mediator suggested to PM Ben Gurion that Israel absorb 100,000 refugees from the Strip. The figure of 200,000 was
even mentioned. Ben Gurion agreed on condition that this be part and parcel of an overall Israel-Arab peace deal.
That still hasn’t happened.
After Israel occupied the Strip in the 1967 Six-Day War, a number of formulas were floated for alleviating demographic crowding in Gaza. One involved resettling Gazans in the West Bank; a few Gazan families remain there to this day. Another involved the offer of $10,000 in cash and a one-way ticket to Paraguay to any Gazan willing to leave. I don’t know how many Gazans grabbed at the opportunity. But it ended (see Marx) in tragedy when an Israeli diplomatic envoy was murdered in the Israel Embassy in Asuncion by a disgruntled Gazan migrant.
Notably, this was not the only politically-motivated Israeli socio-economic initiative back then aimed ostensibly at improving the lot of Gazans. Building materials were provided free to any Gazan refugee willing to erect a house outside the crowded UNRWA refugee camps. Upon moving into its new house on land allotted by Israel outside the camp, the refugee family had to destroy its old makeshift dwelling inside the camp. In later years, after Israel withdrew from the Strip in 2005 and Hamas seized power in 2007, the Islamist movement forced some of these families to destroy the houses they had built under Israeli rule.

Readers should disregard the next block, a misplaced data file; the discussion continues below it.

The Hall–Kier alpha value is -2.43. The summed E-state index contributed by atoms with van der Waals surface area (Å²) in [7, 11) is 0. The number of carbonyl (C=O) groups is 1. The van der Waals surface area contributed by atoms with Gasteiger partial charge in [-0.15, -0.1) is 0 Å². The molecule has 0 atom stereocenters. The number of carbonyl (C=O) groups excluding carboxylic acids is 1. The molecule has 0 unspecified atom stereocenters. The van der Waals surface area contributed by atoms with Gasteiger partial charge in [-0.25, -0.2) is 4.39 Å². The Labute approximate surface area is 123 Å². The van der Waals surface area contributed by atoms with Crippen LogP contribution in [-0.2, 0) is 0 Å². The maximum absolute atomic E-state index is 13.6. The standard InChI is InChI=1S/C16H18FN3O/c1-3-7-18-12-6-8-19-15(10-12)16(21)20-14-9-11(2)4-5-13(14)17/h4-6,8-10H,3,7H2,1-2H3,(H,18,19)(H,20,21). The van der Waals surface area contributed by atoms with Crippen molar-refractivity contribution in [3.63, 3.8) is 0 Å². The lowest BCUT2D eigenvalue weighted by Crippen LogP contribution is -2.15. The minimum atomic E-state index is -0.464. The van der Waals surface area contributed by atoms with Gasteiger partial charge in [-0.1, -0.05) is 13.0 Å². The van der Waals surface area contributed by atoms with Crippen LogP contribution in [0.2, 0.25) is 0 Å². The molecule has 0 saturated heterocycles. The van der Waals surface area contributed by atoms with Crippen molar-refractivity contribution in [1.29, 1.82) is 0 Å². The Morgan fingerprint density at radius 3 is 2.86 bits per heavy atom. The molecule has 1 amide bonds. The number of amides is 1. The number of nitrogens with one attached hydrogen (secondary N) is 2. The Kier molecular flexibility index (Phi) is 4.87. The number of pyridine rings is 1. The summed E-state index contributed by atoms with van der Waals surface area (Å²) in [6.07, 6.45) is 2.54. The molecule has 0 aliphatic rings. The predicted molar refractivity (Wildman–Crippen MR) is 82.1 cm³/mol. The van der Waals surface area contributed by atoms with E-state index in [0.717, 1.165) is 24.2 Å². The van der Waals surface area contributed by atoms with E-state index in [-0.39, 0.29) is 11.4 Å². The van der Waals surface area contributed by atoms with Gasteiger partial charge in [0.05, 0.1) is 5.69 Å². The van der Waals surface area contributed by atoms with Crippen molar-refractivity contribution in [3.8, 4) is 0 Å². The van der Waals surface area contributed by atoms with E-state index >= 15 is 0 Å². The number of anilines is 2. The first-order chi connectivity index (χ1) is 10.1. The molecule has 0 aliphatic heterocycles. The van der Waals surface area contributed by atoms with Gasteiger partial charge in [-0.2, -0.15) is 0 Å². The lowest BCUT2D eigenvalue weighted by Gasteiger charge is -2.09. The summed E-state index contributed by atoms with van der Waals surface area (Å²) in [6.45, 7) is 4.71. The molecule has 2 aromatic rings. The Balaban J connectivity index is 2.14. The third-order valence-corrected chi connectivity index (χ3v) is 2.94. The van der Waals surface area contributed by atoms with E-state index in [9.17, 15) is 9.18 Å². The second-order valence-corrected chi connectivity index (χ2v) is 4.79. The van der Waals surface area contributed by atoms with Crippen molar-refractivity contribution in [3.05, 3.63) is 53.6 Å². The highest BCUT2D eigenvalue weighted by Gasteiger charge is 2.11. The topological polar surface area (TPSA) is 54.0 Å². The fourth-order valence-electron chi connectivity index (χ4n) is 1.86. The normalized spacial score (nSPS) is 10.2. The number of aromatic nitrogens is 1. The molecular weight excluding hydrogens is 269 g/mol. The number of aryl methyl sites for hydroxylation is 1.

Now (Marx’s farce), some of Netanyahu’s spokespersons, followed by Yamina far-right party leader Ayelet Shaked who served in Netanyahu’s previous government, have revealed that the Cabinet approved a plan to assist Gazans willing to leave. Financial support would be provided, along with a flight from an Israel Air Force base in southern Israel. Feelers were sent out to select countries (probably Gulf emirates that suffer from a chronic labor shortage but tend to prefer Baluch and Pakistani guest workers to fellow Arabs) to absorb skilled Gazans. Shaked summed up: “It is in the interests of both Israel and some of the Gaza Strip residents who want to leave to allow them to do so comfortably and easily.” Why farce? Netanyahu authorized the leak about the plan to boost his electoral chances by showing he is “doing something” about Gaza. Shaked refused to let the Likud take exclusive credit. As for Gazans, beyond the obvious stigma of accepting Israeli aid and facilitating Israeli-Gulf Arab cooperation, the same Islamist Hamas that destroyed houses built with Israeli materials is not going to allow Gazans to leave via Israel. Besides, like after 1967, even if a few thousand Gazans somehow decide to take advantage of the Israeli offer, this will not make a dent in Gaza’s huge overpopulation problem. Here, incidentally, Netanyahu’s spokespersons noted that, without any help at all from Israel, some 35,000 Gazans including 150 doctors and pharmacists had left on their own volition over the past two years via Egypt. Is Netanyahu aware that emigration from Gaza inevitably favors the wealthier and more educated and impoverishes life in the Strip even further?
By the way, the alternative socio-economic approach to Gaza following the 1967 war and right up to Trump’s “economic peace” concept is the “Singapore model”, according to which a peaceful, productive Gaza needs all two million of its occupants and lots of investment to fuel an economic powerhouse on the Mediterranean. Here Trump and his real-estate-lawyer peacemakers might recall another quote from Marx: “I do not like money. Money is the reason we fight.”